I buy figures from games I don’t play. Wow, it feels good to get that off my chest! Don’t get me wrong, it’s not an intentional collecting trend, but there are just times when I’m having a couple of drinks, feeling fine, browsing some e-tailers late at night, and I see stuff that I dig despite never having spent any time with the game its based on. League of Legends… I know what it is, I’ve seen people play it, I don’t have any interest in it, but the character designs sure seem fun and my Twitter feed is usually graced a couple times a day with pictures of chicks cosplaying as Jinx. So when I saw this statue, I pulled the trigger.
So first off, who the f’ck makes this thing? Seriously, I had to flip the thing over and see it printed on the bottom as Xin Hao, a company that I never heard of. The website listed is Xinhaowanju and trying to visit there lit up all sorts of warnings on my browser. And why the hell is there a God Eater 2 logo on the back of the box? That’s an entirely different god damn game from Ban Dai. This is also the cheapest feeling box I’ve ever encountered… and check this shit out…
All of this, plus the fact that this figure was dirt cheap spells horrible piece of crap Chinese bootleg to me. The funny thing is I couldn’t find anyone selling the same statue from a familiar company that this would be a bootleg of. It’s an enigma wrapped in a riddle and stuffed inside a mystery. So let’s get her opened up and find out what horrible piece of shit I just bought.
OK, so despite the shady box and unknown manufacturer, this is actually a damn nice figure. I’ve been stuck with bootleg figures before and the one thing I’ve noticed is they’re never subtle in the shitty-ness of their quality. Jinx, who strikes me as the video game equivalent of Harley Quinn… unless you count the Arkham games and then Harley Quinn is the video game equivalent of Harley Quinn… strikes a pose that I’ve seen before on art work proliferated around the Interwebs. She has a wide stance with her right hand sliding back through her hair and her left hand resting on her sidearm. She’s loaded with her signature weapons and her long braids snake down her back to the base. She stands about 9 1/2-inches from the bottom of the base to the top of Fishbones.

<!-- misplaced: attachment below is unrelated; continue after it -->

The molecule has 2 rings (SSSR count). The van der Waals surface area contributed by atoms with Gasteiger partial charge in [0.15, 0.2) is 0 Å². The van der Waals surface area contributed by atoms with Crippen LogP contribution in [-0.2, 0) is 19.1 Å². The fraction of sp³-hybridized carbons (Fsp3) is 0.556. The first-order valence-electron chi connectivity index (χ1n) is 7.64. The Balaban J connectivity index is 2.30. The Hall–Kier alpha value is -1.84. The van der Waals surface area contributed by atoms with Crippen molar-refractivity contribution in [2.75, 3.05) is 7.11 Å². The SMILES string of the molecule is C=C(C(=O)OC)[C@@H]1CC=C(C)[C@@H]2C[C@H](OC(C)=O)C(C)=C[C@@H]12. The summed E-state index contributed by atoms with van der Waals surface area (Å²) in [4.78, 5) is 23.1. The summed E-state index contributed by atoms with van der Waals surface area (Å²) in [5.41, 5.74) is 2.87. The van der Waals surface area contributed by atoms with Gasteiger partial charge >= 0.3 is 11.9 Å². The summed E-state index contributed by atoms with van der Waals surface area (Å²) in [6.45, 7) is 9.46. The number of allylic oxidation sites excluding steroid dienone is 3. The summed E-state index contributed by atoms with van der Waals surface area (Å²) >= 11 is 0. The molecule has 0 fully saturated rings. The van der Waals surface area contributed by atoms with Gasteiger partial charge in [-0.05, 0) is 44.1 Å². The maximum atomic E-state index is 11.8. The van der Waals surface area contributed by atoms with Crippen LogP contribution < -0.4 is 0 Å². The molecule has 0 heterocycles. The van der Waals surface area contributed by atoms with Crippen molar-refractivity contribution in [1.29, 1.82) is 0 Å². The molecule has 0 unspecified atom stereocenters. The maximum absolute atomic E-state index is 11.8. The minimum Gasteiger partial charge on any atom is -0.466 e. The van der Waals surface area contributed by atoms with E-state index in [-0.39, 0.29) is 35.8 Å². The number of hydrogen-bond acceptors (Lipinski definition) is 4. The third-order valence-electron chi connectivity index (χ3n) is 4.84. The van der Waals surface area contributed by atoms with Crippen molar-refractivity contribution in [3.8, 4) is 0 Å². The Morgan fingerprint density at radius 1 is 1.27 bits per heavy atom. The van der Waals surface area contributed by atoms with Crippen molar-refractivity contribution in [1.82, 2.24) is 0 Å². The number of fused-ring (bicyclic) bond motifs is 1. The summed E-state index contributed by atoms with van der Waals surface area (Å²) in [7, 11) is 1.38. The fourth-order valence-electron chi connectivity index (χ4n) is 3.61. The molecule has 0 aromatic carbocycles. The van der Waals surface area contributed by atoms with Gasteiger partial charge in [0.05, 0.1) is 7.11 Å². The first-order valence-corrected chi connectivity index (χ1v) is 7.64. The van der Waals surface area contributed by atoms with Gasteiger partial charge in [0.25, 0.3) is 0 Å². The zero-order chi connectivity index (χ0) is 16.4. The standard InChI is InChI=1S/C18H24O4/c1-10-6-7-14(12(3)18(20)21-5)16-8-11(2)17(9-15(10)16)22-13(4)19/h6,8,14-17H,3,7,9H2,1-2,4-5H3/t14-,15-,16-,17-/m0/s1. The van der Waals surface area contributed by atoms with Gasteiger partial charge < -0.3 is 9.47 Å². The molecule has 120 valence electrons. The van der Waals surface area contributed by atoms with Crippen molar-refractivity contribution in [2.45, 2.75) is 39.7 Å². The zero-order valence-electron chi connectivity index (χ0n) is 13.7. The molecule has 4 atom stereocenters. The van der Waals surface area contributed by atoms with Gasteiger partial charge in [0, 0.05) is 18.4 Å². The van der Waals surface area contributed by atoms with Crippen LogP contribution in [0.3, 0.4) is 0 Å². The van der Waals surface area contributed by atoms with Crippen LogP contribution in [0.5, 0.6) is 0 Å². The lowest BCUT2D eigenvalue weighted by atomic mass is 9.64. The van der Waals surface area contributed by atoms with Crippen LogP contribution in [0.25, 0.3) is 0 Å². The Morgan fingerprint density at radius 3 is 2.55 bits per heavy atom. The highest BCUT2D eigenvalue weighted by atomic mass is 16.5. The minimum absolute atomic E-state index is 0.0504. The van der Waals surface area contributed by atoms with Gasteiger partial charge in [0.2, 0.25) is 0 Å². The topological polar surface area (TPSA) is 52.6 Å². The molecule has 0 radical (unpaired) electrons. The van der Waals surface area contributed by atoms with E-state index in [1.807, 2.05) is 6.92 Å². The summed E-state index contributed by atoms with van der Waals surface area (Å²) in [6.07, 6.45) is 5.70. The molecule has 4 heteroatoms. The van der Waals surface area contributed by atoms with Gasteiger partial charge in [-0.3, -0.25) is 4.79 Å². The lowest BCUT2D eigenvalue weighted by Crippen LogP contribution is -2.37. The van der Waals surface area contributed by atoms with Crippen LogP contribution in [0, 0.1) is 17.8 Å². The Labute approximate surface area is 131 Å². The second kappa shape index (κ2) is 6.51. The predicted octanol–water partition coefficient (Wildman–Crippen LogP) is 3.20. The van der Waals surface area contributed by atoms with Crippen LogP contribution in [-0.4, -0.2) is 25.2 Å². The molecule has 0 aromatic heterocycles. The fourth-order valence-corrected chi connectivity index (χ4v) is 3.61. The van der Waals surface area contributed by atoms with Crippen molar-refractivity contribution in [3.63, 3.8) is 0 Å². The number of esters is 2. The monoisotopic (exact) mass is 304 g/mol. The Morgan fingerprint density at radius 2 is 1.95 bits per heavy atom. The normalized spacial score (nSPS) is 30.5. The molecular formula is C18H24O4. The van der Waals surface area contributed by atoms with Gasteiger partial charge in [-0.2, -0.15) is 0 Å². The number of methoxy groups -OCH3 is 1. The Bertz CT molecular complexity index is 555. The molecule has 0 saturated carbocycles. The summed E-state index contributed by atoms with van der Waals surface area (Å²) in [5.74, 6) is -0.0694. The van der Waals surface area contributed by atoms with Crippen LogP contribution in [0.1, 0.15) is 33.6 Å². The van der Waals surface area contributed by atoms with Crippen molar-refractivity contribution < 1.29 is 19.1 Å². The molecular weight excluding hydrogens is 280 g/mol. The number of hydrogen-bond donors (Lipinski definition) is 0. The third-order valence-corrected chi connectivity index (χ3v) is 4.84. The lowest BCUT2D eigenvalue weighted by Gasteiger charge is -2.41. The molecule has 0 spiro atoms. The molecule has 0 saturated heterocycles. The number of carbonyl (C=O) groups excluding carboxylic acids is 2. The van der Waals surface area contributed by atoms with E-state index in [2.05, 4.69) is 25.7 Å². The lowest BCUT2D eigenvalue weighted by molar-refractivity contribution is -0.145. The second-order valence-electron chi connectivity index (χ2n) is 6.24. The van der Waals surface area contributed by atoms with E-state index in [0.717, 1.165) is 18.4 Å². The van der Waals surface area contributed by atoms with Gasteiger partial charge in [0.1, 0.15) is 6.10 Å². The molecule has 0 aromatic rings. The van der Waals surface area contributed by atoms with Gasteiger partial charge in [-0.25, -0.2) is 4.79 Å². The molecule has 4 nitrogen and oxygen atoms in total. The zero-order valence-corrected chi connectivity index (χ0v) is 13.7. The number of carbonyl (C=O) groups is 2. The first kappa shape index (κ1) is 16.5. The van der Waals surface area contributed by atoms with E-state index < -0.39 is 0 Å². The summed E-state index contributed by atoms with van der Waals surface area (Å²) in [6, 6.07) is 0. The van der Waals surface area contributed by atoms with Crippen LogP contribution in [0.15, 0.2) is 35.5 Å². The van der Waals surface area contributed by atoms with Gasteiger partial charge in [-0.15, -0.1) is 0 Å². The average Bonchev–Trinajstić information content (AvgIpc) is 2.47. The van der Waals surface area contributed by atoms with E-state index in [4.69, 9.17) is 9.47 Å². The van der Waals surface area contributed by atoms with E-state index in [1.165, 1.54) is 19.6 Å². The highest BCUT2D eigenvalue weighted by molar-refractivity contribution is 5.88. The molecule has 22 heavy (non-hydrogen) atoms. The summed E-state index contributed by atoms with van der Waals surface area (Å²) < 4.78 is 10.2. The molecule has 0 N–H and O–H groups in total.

This young lady is beautifully sculpted, suitably hefty (at least for a PVC piece) and the paint is quite good, with only a few minor stray marks. The flesh tone has a very slight waxy sheen to it, which is something that you don’t usually see in the legit imports, but it’s not bad at all. The last bootleg I got stuck with looked like it was sculpted from human earwax. The skin here is smooth and even. There is, however, a seam running down the middle of her hair, which would probably have been avoided by one of the better figure producers out there. The coloring on this figure is wonderfully vibrant and beautiful. From the bright blue of her hair to the metallic pink of her stocking and BFG, both balanced out by some black.
I really dig the blue printed tattoos running down her right side and arm. They’re a little more subtle than they look under the studio lights. You can see some of the nice sculpted quilting on her leg strap and the pink short-shorts peaking out from under all that gear. Each of the tiny bullets and fixtures on her belts are painted and I love the little loving touches like the band aids on her left knee.
The portrait is pretty simple. She’s winking and her hair is partially covering up her right hand. The paint on the eyes, eyebrows and lips are all nice and sharp. All in all, it’s a pretty subdued look for a bat-shit crazy chick, but I still like it. And speaking of crazy… this chick sure loves her weapons and this figure doesn’t disappoint.
First off you have Fishbones, her shark-themed rocket launcher. This mammoth piece of killing hardware tabs into her left shoulder and holds in place very well despite it’s size and weight. Fishbones has a nice metallic silver and gray finish with some additional paint and details and a translucent red plug inside his mouth.
Next up, Jinx has Pow-Pow, her hot pink Mini-Gun slung over her shoulders and worn across her back. This piece is actually supported by her shoulder strap, but it’s also attached to the back of the figure to keep it in place.
Finally, her left hand wrests on the grip of Zapper, her shock pistol. It’s a combination of gold paint and translucent turquoise plastic.
Not to be outdone by Jinx’s wild outfit and colors, the base is a large oval with white crackling energy patterns across a black backdrop. Her name is graffiti-ed in hot pink paint between her feet along with “The Shooter.” The figure actually comes off the base when you open her, but she pegs in very securely.
Jinx was one of those, “Click Buy-It-Now And Hope For The Best” scenarios. At $30 shipped, I was all but certain that I was going to get ripped off by some piece of garbage. I even searched around to try to find a “legit” version of this piece and I probably would have paid twice as much for. As it turns out, this seems to be the Real McCoy and I’m absolutely delighted with what I got. Yes, she has a few minor paint flubs that wouldn’t have been acceptable on a Kotobukiya piece, but there’s nothing even remotely bad here and at this price it’s hard to argue. Jinx is a great figure of a very colorful character design (from a game I’ll never bother to play) and she’s going to look fantastic on one of my import figure shelves.